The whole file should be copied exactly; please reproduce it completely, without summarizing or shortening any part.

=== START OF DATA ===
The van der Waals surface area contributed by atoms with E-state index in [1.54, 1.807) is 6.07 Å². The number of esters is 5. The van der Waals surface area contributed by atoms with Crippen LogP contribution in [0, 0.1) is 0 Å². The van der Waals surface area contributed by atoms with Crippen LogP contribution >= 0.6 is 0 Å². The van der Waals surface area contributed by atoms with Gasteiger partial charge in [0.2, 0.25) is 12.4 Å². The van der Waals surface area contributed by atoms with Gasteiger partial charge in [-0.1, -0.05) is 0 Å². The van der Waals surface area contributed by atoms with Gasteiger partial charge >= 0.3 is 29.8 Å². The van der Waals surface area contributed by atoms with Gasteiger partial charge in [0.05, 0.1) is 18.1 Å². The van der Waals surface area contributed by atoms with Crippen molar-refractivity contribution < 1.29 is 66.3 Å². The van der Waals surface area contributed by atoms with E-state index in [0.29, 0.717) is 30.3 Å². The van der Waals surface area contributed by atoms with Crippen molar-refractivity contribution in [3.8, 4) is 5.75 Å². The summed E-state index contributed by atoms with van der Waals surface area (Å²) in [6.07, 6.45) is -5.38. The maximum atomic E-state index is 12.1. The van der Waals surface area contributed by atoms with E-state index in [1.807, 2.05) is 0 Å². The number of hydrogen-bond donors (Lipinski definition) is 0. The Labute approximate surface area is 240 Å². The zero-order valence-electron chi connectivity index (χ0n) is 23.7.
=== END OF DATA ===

The van der Waals surface area contributed by atoms with E-state index in [1.54, 1.807) is 6.07 Å². The number of esters is 5. The van der Waals surface area contributed by atoms with Crippen LogP contribution in [0, 0.1) is 0 Å². The van der Waals surface area contributed by atoms with Crippen LogP contribution >= 0.6 is 0 Å². The van der Waals surface area contributed by atoms with Gasteiger partial charge in [0.2, 0.25) is 12.4 Å². The van der Waals surface area contributed by atoms with Gasteiger partial charge in [-0.1, -0.05) is 0 Å². The van der Waals surface area contributed by atoms with Gasteiger partial charge >= 0.3 is 29.8 Å². The van der Waals surface area contributed by atoms with Gasteiger partial charge in [0.05, 0.1) is 18.1 Å². The van der Waals surface area contributed by atoms with Crippen molar-refractivity contribution < 1.29 is 66.3 Å². The van der Waals surface area contributed by atoms with E-state index in [0.29, 0.717) is 30.3 Å². The van der Waals surface area contributed by atoms with Crippen molar-refractivity contribution in [3.8, 4) is 5.75 Å². The summed E-state index contributed by atoms with van der Waals surface area (Å²) in [6.07, 6.45) is -5.38. The maximum atomic E-state index is 12.1. The van der Waals surface area contributed by atoms with E-state index in [1.807, 2.05) is 0 Å². The number of hydrogen-bond donors (Lipinski definition) is 0. The Labute approximate surface area is 240 Å². The zero-order valence-electron chi connectivity index (χ0n) is 23.7.